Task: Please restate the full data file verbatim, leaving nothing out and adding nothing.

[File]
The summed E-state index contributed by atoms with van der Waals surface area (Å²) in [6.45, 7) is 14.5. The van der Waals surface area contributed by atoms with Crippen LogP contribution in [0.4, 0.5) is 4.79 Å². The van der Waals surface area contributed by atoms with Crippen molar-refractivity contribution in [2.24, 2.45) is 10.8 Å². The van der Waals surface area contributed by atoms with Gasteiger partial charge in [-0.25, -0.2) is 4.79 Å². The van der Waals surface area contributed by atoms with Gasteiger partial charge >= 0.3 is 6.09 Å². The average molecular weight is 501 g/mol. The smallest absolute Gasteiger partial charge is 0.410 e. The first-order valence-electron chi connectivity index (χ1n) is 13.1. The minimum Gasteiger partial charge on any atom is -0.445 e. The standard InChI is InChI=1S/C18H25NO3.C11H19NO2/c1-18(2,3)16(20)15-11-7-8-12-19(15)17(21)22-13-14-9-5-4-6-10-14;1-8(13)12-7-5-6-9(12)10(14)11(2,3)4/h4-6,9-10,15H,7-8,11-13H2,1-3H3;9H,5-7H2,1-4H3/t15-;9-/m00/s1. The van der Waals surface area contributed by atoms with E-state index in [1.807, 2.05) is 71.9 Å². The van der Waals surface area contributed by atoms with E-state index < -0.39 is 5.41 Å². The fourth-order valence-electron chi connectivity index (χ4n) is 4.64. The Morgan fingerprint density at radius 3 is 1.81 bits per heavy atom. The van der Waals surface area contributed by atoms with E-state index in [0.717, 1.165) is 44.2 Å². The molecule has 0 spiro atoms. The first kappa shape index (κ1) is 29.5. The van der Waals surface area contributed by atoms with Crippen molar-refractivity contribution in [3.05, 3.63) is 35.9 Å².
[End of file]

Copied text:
The summed E-state index contributed by atoms with van der Waals surface area (Å²) in [6.45, 7) is 14.5. The van der Waals surface area contributed by atoms with Crippen LogP contribution in [0.4, 0.5) is 4.79 Å². The van der Waals surface area contributed by atoms with Crippen molar-refractivity contribution in [2.24, 2.45) is 10.8 Å². The van der Waals surface area contributed by atoms with Gasteiger partial charge in [-0.25, -0.2) is 4.79 Å². The van der Waals surface area contributed by atoms with Gasteiger partial charge >= 0.3 is 6.09 Å². The average molecular weight is 501 g/mol. The smallest absolute Gasteiger partial charge is 0.410 e. The first-order valence-electron chi connectivity index (χ1n) is 13.1. The minimum Gasteiger partial charge on any atom is -0.445 e. The standard InChI is InChI=1S/C18H25NO3.C11H19NO2/c1-18(2,3)16(20)15-11-7-8-12-19(15)17(21)22-13-14-9-5-4-6-10-14;1-8(13)12-7-5-6-9(12)10(14)11(2,3)4/h4-6,9-10,15H,7-8,11-13H2,1-3H3;9H,5-7H2,1-4H3/t15-;9-/m00/s1. The van der Waals surface area contributed by atoms with E-state index in [1.807, 2.05) is 71.9 Å². The van der Waals surface area contributed by atoms with E-state index < -0.39 is 5.41 Å². The fourth-order valence-electron chi connectivity index (χ4n) is 4.64. The Morgan fingerprint density at radius 3 is 1.81 bits per heavy atom. The van der Waals surface area contributed by atoms with E-state index in [0.717, 1.165) is 44.2 Å². The molecule has 0 spiro atoms. The first kappa shape index (κ1) is 29.5. The van der Waals surface area contributed by atoms with Crippen molar-refractivity contribution in [3.05, 3.63) is 35.9 Å².